United States v. Field, 300-302

CourtUnited States Courts of Appeals. United States Court of Appeals (2nd Circuit)
Citation193 F.2d 92
Docket NumberDockets 22116-22118.,No. 300-302,300-302
PartiesUNITED STATES v. FIELD et al.
Decision Date30 October 1951

193 F.2d 92 (1951)

FIELD et al.

Nos. 300-302, Dockets 22116-22118.

United States Court of Appeals Second Circuit.

Argued September 14, 1951.

Decided October 30, 1951.

Writ of Certiorari Dismissed January 7, 1952.

193 F.2d 93

Mary M. Kaufman, of New York City (Victor Rabinowitz, of New York City, on the brief), for appellants Frederick V. Field and W. Alphaeus Hunton.

Charles Haydon, of New York City, for appellant Dashiell Hammett.

Roy M. Cohn and James B. Kilsheimer III, Asst. U. S. Attys., both of New York City (Irving H. Saypol, U. S. Atty., and Robert Martin, Asst. U.S. Atty., both of New York City, on the brief), for the United States, appellee.

Before CHASE, CLARK, and FRANK, Circuit Judges.

Writ of Certiorari Dismissed January 7, 1952. See 72 S.Ct. 303.

CLARK, Circuit Judge.

This appeal, from three summary orders of contempt, is an aftermath of the affirmance by the Supreme Court in Dennis et al. v. United States, 341 U.S. 494, 71 S.Ct. 857, 95 L.Ed. 1137, of the conviction of eleven officers of the Communist Party of America for violation of the Smith Act, 18 U.S.C. § 2385. Those defendants had been enlarged on bail in the sum of $20,000 each, furnished by the Bail Fund of the Civil Rights Congress of New York pending appeal to this court and, after affirmance, United States v. Dennis et al., 2 Cir., 183 F.2d 201, pending certiorari by Circuit Justice Jackson, Williamson et al. v. United States, 2 Cir., 184 F.2d 280, because of the substantial issue of law involved. The present appellants are three of the five trustees of that Fund. When the District Court received the mandate of final affirmance by the highest court on July 2, 1951, it ordered the surrender of the defendants, to commence service of their sentences of imprisonment. Seven appeared and were duly incarcerated. Four did not; and when bench warrants did not produce them on the next day, their bail was declared forfeited. The court then directed the appearance before it of the bondsmen and trustees and officers of the Bail Fund which had acted as surety for the fugitives. Appellants appeared and were examined by the court and by the United States Attorney at hearings occupying several days — Field on July 3 and 5, Hunton on July 6 and 9, and Hammett on July 9. All refused to answer certain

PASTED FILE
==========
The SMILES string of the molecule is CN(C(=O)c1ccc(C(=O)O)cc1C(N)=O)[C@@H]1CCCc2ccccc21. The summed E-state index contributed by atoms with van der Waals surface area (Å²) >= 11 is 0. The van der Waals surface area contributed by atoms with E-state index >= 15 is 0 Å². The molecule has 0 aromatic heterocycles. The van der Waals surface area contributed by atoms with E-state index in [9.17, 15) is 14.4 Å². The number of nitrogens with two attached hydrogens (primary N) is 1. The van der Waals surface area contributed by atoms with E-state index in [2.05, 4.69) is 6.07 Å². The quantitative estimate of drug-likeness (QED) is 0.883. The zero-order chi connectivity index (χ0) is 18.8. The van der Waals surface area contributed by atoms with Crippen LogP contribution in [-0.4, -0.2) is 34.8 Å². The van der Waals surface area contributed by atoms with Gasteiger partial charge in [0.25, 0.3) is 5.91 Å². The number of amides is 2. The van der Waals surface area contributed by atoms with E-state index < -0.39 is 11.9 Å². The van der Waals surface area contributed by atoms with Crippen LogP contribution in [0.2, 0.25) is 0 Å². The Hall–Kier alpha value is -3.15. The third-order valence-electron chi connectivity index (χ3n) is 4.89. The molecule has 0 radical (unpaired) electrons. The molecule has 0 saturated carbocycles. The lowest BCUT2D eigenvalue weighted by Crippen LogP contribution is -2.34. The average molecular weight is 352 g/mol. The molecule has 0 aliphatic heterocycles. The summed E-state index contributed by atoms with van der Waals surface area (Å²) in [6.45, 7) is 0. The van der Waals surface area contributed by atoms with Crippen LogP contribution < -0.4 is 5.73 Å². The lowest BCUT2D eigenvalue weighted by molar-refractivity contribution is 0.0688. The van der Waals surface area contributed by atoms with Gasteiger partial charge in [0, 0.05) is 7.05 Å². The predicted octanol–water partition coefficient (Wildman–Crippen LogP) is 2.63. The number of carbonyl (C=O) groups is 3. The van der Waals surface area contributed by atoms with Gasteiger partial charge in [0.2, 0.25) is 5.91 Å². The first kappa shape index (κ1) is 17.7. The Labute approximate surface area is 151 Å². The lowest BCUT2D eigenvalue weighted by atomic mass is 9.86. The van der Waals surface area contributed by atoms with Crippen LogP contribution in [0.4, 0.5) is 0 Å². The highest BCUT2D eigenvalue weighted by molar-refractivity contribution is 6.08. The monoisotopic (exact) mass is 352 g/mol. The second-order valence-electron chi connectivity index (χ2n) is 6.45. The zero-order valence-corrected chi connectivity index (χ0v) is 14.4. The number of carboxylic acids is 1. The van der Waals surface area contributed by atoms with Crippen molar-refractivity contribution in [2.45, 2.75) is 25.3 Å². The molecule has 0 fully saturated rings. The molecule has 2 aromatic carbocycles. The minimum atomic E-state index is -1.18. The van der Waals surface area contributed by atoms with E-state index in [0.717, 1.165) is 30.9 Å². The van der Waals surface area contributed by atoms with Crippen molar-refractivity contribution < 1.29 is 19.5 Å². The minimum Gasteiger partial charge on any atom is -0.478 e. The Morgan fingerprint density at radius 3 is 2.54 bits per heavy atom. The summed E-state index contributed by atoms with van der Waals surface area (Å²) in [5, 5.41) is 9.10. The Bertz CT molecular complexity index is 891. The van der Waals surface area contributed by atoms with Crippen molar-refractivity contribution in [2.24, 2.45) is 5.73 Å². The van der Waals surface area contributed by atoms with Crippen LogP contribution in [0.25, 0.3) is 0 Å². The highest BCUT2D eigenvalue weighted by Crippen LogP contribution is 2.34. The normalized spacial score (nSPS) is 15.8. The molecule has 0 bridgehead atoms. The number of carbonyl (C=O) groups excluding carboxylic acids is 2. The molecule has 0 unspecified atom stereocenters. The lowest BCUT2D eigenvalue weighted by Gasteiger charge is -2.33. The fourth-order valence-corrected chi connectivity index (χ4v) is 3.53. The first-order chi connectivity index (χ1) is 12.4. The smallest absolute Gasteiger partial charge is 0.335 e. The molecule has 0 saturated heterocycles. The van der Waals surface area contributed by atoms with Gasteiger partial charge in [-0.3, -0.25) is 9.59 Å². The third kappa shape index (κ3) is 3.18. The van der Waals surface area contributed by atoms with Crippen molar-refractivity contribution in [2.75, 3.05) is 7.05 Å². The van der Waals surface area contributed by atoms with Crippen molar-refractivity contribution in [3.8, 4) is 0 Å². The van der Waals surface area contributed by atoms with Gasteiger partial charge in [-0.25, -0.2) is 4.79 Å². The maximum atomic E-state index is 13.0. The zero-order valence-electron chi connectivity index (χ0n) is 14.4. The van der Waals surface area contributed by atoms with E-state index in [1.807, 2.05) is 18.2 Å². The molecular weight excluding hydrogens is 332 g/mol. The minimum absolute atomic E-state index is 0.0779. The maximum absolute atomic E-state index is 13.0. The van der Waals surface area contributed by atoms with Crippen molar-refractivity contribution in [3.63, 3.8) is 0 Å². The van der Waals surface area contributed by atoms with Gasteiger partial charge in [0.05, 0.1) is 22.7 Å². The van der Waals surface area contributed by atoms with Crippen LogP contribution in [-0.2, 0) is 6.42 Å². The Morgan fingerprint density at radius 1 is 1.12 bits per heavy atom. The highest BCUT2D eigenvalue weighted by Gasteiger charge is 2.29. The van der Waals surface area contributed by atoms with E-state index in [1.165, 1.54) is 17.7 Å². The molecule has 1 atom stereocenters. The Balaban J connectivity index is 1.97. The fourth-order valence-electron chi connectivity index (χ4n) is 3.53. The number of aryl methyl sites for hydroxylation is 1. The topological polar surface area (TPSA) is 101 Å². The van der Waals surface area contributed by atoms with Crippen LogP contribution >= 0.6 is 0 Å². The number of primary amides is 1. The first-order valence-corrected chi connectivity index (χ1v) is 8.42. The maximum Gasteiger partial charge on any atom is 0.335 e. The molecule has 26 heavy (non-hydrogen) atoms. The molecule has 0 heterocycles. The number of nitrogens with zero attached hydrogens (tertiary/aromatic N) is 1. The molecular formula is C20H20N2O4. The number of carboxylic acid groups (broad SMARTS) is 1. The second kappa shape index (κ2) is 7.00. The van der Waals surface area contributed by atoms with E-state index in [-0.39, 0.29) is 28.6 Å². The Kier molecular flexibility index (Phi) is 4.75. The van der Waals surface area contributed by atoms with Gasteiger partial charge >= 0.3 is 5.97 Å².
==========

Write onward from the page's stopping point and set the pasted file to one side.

193 F.2d 94
questions and to produce certain books and records of the Bail Fund and were cited for contempt, Field on July 5, and the others on July 9. Field was sentenced to imprisonment for ninety days or until such time as he might purge himself of his contempt. The others were sentenced for six months, with like provision for purging themselves

These are the orders we have for review. Certain later proceedings should, however, be noted. Field applied to Chief Judge Swan for bail pending appeal, who eventually denied the application in a detailed opinion reported in United States v. Field, 2 Cir., 190 F.2d 554; and this was concurred in by Judge L. Hand in denying similar applications by Hammett and Hunton, United States v. Hunton et al., 2 Cir., 190 F.2d 556. Thereafter all three made like petitions before Justice Reed as Acting Circuit Justice for the circuit. Justice Reed denied the petitions in a comprehensive opinion dated July 25, 1951. 193 F. 2d 86. The opinions of these several judges cover with meticulous care a substantial part of the case now before us on this full review of the entire record, and we have been greatly aided by the clear statements of the law there set forth.